Disorderly conduct in California isn’t really one specific charge. It’s a blanket term that covers a surprisingly large array and variety of charges. Charges that fall under the category of disorderly conduct in California include: • Trespassing • Rioting • Begging • Disturbing the peace • Prostitution (both soliciting and engaging) • Public intoxication • Loitering • Invasion of privacy
There is little that tugs on the heartstrings more than a family pet that has been abandoned. A startling number of these stories involve a family suddenly moving and leaving a cat or dog behind, often on the property. If you happen to be the person who either rents or purchases the property, it’s important to understand your legal rights.
When you read through different crimes and the respective punishments, you’ll likely notice that some carry a prison sentence while others carry a jail sentence. When you’re on the right side of the law, the distinction between the two doesn’t seem like a big deal, but that changes once you’ve been charged with a crime. As someone who fighting charges
The great thing about the American legal system is that if you don’t want to talk to the police or testify at trial, you don’t have to. Sort of. This changes if you’re presented with a subpoena. What is a Subpoena Most of us are familiar with the word subpoena, but few of us know what one is or how
California is known for its earthquakes. Unlike wildfires which can be somewhat predictable and avoidable, there’s never much warning before an earthquake occurs. Even with the surprisingly accurate MyShake earthquake phone app you usually have less than a minute to prepare yourself for the tremor. Early preparation and common sense is your best line of defense when it comes to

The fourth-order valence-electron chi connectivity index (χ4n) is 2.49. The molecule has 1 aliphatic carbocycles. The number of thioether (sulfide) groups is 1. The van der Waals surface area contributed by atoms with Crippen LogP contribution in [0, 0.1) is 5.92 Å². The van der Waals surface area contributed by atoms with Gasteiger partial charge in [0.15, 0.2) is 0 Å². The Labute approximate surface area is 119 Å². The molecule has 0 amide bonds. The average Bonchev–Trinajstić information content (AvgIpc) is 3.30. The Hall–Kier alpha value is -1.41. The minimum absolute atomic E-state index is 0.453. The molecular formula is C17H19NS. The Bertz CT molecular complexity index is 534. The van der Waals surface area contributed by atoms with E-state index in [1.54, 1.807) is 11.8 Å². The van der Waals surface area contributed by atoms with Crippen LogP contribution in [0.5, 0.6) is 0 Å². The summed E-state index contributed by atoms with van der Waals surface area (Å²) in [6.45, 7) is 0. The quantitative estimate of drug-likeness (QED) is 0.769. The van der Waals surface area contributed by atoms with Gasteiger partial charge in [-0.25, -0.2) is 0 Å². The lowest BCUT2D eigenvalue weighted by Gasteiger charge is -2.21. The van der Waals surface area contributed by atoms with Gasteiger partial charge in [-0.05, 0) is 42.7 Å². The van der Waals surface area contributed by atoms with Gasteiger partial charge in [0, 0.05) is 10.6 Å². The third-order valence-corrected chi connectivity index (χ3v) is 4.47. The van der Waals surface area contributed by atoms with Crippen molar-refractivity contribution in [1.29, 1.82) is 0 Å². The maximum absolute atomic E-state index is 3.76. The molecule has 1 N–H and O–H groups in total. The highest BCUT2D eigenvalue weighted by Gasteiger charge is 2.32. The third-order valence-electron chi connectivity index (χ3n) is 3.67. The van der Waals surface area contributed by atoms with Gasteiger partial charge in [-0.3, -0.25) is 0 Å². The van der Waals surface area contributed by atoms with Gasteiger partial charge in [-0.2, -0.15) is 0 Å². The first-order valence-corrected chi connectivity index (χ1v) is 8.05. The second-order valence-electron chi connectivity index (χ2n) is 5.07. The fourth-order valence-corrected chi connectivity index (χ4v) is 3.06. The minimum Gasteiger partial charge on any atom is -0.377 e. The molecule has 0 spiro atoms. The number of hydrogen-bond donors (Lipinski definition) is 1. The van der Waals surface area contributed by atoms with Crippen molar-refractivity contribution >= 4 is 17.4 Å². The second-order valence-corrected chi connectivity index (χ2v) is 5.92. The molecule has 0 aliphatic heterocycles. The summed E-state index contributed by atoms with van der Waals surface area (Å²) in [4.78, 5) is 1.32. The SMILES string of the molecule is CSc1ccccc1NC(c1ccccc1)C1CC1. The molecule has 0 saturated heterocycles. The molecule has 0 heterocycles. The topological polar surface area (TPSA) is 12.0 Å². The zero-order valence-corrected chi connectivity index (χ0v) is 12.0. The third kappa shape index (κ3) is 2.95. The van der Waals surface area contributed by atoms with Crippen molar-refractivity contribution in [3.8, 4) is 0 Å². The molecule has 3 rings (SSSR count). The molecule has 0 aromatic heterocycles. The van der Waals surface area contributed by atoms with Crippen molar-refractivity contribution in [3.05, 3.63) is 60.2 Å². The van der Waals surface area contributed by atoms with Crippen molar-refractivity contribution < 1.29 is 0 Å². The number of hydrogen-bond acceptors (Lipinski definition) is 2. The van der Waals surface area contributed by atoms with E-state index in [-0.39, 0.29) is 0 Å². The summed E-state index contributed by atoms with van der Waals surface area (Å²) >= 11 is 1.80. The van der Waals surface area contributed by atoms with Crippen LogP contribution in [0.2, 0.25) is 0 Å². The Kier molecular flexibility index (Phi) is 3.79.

Police chases might look exciting on television, but the reality is much different. Evading the police in California is dangerous, especially if the event takes place in a place that is heavily populated by either other drivers or pedestrians. Fleeing from the police, even if they only want to question you, can result in serious legal consequences.
There was a time when no one worried about what would happen if they videotaped someone. Prior to cell phone cameras, it was nearly impossible for the average person to videotape someone without the person being taped knowing about it. Now that everyone has a video camera on their cell phone, many people have accidentally broken California’s laws regarding videotaping
It happens all the time. A dog appears in your yard or you find a cat while your out on a walk. Even though the animal isn’t yours, you invite it into your home. At this point, you find yourself in the crossroads of an ethical decision. Do you keep the lost pet or do you make an effort to
We’ve all done it. Gotten behind the wheel and driven when we were tired. Most of the time rolling down the window, cranking up the radio, and indulging in a massive amount of caffeine is enough to get us safely where we need to be. The problem is that some people don’t make it to their destination. Some people fall
Vandalism is often an act of passion. Most of us are angry or hurt. We want to strike back at the person we believe treated us badly. We might choose to do this by smashing their mailbox, spray painting a crude message on the side of their house, or slashing their tires. Normally, we feel better about the vandalism… until
California was once famous for its three strikes and your out brand of criminal justice. How the Three Strikes Law Worked The three-strikes law went into effect in 1994. The law was originally proposed in direct response to the horrific murders of Polly Klass and Kimber Reynolds. The way the Three Strikes law works is if someone already had a
It’s impossible to believe that humans were once able to go through life without a smartphone in our hand. Today, we rely on our smartphones for everything. We use it to update our social media accounts, to take pictures, to get directions, and to find the cheapest place to find gas. On the rare occasions when we have to leave